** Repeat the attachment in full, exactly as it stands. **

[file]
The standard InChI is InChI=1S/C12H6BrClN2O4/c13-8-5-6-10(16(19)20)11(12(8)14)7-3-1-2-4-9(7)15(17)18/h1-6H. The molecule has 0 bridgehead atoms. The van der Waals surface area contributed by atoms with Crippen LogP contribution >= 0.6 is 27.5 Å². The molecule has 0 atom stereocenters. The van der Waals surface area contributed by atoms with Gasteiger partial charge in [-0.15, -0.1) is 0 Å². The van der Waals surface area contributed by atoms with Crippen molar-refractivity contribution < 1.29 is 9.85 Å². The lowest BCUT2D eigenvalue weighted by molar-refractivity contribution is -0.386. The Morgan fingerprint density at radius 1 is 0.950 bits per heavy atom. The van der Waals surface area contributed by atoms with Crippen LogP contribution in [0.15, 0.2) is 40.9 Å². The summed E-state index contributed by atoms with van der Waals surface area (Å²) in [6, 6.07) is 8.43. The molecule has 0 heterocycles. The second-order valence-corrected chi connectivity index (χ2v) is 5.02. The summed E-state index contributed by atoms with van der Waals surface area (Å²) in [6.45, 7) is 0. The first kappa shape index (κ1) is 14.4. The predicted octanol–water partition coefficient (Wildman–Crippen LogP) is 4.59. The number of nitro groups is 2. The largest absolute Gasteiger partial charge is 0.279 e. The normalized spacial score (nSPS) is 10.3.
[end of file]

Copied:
The standard InChI is InChI=1S/C12H6BrClN2O4/c13-8-5-6-10(16(19)20)11(12(8)14)7-3-1-2-4-9(7)15(17)18/h1-6H. The molecule has 0 bridgehead atoms. The van der Waals surface area contributed by atoms with Crippen LogP contribution >= 0.6 is 27.5 Å². The molecule has 0 atom stereocenters. The van der Waals surface area contributed by atoms with Gasteiger partial charge in [-0.15, -0.1) is 0 Å². The van der Waals surface area contributed by atoms with Crippen molar-refractivity contribution < 1.29 is 9.85 Å². The lowest BCUT2D eigenvalue weighted by molar-refractivity contribution is -0.386. The Morgan fingerprint density at radius 1 is 0.950 bits per heavy atom. The van der Waals surface area contributed by atoms with Crippen LogP contribution in [0.15, 0.2) is 40.9 Å². The summed E-state index contributed by atoms with van der Waals surface area (Å²) in [6, 6.07) is 8.43. The molecule has 0 heterocycles. The second-order valence-corrected chi connectivity index (χ2v) is 5.02. The summed E-state index contributed by atoms with van der Waals surface area (Å²) in [6.45, 7) is 0. The first kappa shape index (κ1) is 14.4. The predicted octanol–water partition coefficient (Wildman–Crippen LogP) is 4.59. The number of nitro groups is 2. The largest absolute Gasteiger partial charge is 0.279 e. The normalized spacial score (nSPS) is 10.3.